A screenshot taken on Sept. 3, 2019, from a video on the AK Diamond J Ranch website shows the interior of a building on the ranch east of Homer, Alaska.

A screenshot taken on Sept. 3, 2019, from a video on the AK Diamond J Ranch website shows the interior of a building on the ranch east of Homer, Alaska.

State Fire Marshal closes Homer area wedding venue buildings

The Alaska State Fire Marshal’s office last week closed two buildings at a Homer area wedding venue.

In a press release issued on Aug. 29, the State Fire Marshal said it had issued closure notices for two buildings at AK Diamond J Ranch Wedding Venue on Perkins Road off Jones Road near Mile 18 East End Road. Alaska State Troopers on Aug. 27 also issued a summons to the venue owner, Billy Jones, 40, alleging he violated Alaska state law that requires a plan review of structures regulated by the State Division of Fire and Life Safety.

In early March, deputy fire marshals investigated AK Diamond J Ranch Wedding Venue. In the press release, the fire marshal’s office alleged at least two buildings on the property had been built or use of the buildings had changed without a State Fire Marshal Plan Review. Alaska State Trooper Sgt. Daniel Cox wrote in the complaint for the case that on March 6 officials issued a “stop work/do not occupy” to Jones. On March 7, Jones notified the State Fire Marshal’s Office that he would use the buildings only for personal use, Cox wrote.

In the press release, the State Fire Marshal’s Office wrote that a follow-up investigation on Aug. 27 revealed the buildings were still being used as part of the wedding venue. Troopers then posted the buildings “Closed. Do not enter. Unsafe to occupy.”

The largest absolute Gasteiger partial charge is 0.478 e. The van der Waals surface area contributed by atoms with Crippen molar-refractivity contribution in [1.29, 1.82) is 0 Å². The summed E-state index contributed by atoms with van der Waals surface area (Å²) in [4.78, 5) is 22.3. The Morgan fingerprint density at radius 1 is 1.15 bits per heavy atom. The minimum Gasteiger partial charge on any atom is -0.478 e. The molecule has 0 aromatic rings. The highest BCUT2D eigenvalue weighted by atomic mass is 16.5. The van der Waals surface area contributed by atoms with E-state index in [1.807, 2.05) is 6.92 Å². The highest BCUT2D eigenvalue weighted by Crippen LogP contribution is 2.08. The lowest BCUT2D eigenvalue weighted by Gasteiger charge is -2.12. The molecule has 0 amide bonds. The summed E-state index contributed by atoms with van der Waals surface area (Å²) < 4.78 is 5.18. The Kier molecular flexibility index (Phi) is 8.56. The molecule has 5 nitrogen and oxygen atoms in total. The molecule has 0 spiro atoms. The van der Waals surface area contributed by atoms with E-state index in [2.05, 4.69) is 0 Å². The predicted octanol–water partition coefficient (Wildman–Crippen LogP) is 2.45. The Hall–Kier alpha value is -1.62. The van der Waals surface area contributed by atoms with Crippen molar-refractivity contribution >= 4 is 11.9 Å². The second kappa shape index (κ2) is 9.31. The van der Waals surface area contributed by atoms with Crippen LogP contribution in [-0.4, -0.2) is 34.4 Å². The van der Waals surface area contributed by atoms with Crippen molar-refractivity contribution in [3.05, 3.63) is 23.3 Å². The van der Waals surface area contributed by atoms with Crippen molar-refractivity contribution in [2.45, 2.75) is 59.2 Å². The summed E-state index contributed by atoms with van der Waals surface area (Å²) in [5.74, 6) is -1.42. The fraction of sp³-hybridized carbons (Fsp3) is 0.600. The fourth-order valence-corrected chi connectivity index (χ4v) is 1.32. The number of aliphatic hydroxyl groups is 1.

In an email, Bill and Stephanie Jones, the owners of AK Diamond J Ranch, sent this statement:

“Bill and Stephanie Jones and AK Diamond J Ranch want to sincerely thank everyone for their support and apologize for any concern or stress that this situation has caused anyone. We assure our neighbors, friends and guests that we are not violating any regulations, but remain committed to doing whatever it takes to resolve this issue as quickly as possible with the state. We are not shut down and we are not out of business. Instead, the state is simply preventing us from using two of the accessory structures on our land. We are certain that both structures are solid and safe, one of which has been in use for 20 years. Our goal is to work with the state to quickly resolve its concerns so all our guests may enjoy a private, peaceful weekend with close friends and family. My family has enjoyed this amazing property for generations and we are honored when someone requests to host their private event here. We will continue complying with the law in every regard and correct any oversights — should any exist — as quickly as possible. Once again we thank you all for your support, and appreciate your patience.”